Part 1: European Music Before WWII
Composers and ideas which gained in importance before 1939 or at least 1945. Some works studied will be from as late as 1956 but in "older" styles.
Antecedents and the State of Music, 1899. The "Long Nineteenth Century." 1900-1960: The Big Questions.
|Morgan. "The Nineteenth-Century Musical Background," "Europe at the Turn of the Century," and (skim) "R. Strauss." pp. 1-8, 11-17, and 28-35.|
|2||Stravinsky Throws Down the Gauntlet||
Morgan. "New Tonalities: Stravinsky." pp. 89-103.
Morgan. "On Bartók." pp. 103-110 and 179-186.
Morgan. "On Ravel." pp. 124-27.
Bartók, Béla. "The Influence of Peasant Music on Modern Music." and "The Relation of Folk Song to the Development of Art Music of Our Time." In [Strunk v.7].
You must attempt one of these two readings, but don't worry if you don't get through them:
|4||German Music between the Wars (And a Little Before and After...)||
Morgan. "The Influence of Politics: Germany: Hindemith and Weill." pp. 220-35.
Hindemith, Paul. "Atonality and Polytonality." In The Craft of Musical Composition, trans. Arthur Mendel. New York, NY: Schott, 1984.
|5||The Second Viennese School: Tonality and Atonality||
Morgan. "Chapter III: The Atonal Revolution." pp. 62-88.
|6||The Second Viennese School: Twelve-Tone Tonality||
Morgan. "The Twelve-Tone System." pp. 187-219.
Schoenberg, Arnold. "Composition with Twelve Tones." In [Strunk v.7]. (Excerpts)
Neoclassicism and Stravinsky (ca. 1920-1952)
First Unit Test
Morgan. "Prokofiev" and "Stravinsky." pp. 238-41 and 160-79.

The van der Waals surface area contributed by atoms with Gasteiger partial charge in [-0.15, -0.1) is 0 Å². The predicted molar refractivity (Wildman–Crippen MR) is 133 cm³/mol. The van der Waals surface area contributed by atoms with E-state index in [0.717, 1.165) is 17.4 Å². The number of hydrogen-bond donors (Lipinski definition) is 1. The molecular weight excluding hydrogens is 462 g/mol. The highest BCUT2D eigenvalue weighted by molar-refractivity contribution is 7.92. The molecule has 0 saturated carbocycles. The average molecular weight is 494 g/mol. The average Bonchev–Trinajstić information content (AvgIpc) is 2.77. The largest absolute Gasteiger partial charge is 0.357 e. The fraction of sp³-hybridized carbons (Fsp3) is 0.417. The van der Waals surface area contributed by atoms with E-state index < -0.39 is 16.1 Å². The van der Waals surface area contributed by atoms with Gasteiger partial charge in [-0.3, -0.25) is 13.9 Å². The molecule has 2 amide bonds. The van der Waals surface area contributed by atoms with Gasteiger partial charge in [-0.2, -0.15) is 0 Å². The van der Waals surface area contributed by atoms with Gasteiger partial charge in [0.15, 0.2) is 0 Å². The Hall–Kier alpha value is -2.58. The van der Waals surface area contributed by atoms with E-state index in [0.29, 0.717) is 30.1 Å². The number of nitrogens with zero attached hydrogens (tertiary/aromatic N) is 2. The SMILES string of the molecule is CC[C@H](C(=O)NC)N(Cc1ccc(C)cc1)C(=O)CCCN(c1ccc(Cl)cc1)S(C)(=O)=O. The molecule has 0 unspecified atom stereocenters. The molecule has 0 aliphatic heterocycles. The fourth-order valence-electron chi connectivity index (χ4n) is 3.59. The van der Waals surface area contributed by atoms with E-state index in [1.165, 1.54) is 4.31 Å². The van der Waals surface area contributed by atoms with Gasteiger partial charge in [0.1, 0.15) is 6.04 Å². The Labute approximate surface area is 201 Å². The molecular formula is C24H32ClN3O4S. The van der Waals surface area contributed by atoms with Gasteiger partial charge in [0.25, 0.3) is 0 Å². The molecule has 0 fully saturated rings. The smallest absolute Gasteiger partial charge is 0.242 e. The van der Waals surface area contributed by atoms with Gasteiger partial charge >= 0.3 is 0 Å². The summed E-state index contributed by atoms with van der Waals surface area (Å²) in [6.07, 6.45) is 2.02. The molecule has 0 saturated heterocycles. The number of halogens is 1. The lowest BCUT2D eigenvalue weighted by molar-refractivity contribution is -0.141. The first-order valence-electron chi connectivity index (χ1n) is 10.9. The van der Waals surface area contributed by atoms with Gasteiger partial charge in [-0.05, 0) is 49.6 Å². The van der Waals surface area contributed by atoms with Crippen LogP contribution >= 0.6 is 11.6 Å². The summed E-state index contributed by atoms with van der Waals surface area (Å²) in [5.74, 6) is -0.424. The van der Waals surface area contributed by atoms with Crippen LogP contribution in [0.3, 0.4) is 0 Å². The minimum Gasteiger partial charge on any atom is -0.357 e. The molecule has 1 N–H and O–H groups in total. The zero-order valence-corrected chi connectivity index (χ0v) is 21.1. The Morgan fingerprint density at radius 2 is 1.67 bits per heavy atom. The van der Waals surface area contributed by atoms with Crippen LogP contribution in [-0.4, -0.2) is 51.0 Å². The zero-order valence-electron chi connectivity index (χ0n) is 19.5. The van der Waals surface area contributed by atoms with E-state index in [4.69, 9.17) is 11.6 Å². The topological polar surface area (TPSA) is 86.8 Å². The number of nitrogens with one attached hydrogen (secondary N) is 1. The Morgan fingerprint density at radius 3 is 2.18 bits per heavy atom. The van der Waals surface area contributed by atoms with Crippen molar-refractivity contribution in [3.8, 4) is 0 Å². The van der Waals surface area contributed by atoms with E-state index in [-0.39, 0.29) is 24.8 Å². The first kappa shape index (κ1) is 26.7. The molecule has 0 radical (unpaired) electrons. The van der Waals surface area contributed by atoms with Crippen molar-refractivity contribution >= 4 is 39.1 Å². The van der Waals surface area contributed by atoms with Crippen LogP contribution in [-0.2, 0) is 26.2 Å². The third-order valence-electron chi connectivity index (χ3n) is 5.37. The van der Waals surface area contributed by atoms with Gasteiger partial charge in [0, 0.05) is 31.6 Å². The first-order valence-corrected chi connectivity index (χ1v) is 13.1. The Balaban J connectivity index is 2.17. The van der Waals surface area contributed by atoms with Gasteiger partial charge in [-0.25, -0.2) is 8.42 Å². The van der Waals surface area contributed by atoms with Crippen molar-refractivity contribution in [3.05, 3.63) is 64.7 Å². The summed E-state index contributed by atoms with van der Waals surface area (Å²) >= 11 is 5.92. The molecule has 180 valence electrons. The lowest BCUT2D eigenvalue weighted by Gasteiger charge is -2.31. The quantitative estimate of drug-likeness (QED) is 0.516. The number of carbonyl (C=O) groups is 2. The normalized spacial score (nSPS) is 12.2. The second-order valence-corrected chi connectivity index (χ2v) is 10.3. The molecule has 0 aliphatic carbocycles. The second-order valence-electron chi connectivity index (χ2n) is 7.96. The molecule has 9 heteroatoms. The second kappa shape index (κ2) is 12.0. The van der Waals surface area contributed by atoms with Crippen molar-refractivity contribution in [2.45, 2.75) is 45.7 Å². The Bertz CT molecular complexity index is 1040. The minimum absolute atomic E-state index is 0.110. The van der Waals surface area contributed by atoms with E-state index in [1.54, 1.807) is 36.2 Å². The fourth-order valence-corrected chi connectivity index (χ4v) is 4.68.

|Part 2: American Music Before WWII|
Morgan. pp. 137-148.
Ives, Charles. "Music and Its Future." In [Strunk v.7].
Thoreau, Henry David. Walden. Chapter 1, essentially the first 20 pages or so. (Excerpts) (Download a copy of Walden from Project Gutenberg.)
|10||Ruth Crawford Seeger and Other American Modernists|
|11||The "Art-Scientists": Cowell, Antheil, Varese||
Morgan. pp. 295-302.
|12||Still, Gershwin (And Bernstein)||
Still, William Grant. "Horizons Unlimited." In [Strunk v.7].
Wilson, Olly. "The Black American Composer." In [Strunk v.7].
|13||Aaron Copland (Guest Lecture)||Morgan. pp. 282-92.|
Second Unit Test
|Part 3: Music During and After WWII|
|15||The Continued Tonal Tradition I: Britten and Barber||
Morgan. pp. 270-78 (includes Walton); optional: pp. 128-37 (earlier English composers, includes Vaughn Williams and Holst).
|16||The Continued Tonal Tradition II: Shostakovich||
Morgan. pp. 244-50.
Shostakovich, Dmitri. "Testimony." In [Strunk v.7].
Morgan. pp. 333-45.
|18||Total Serialism 1: Babbittand Stockhausen||
Morgan. "Serialism in Germany: Stockhausen," and "American Serialism." pp. 345-55.
Babbitt, Milton. "Who Cares if You Listen?" (1958) In [Strunk v.7].
Boulez, Pierre. "Schoenberg is Dead." The Score 6 (1952): 18-22.
|19||Serialism 2: Nono and Stravinsky||
Morgan. "Stravinsky and Serialism." pp. 355-58.
Guerrero, Jeannie Ma. "Serial Intervention in Nono's Ilcanto Sospeso." Music Theory Online 12.1 (February 2006).
|20||Boulez, Carter and the Legacy of Serial Aesthetic||
Morgan. pp. 306-14.
Rossolo, Luigi. "The Art of Noises." In [Strunk v.7].
Varèse, Edgard. "The Liberation of Sound." In [Strunk v.7].
Stockhausen, Karlheinz. "The Concept of Unity in Electronic Music." In [Strunk v.7].
|22||Cage and Aleatory||
Morgan. "Indeterminacy." pp. 359-364.
Eco, Umberto. "The Poetics of the Open Work." In [Strunk v.7]. (Excerpts)
Aleatory 2: Open Form, New York School and Fluxus
(Bring Instruments Today!)
Morgan. "Indeterminacy." pp. 365-376.
Young, La Monte, and Jackson MacLow, eds. An Anthology of Chance Operations. 2nd ed. Bronx, NY: George Maciunas, 1970.
|24||Nancarrow and Partch: Two American Originals||
Morgan. pp. 302-6.
Partch, Harry. "Patterns of Music." In [Strunk v.7].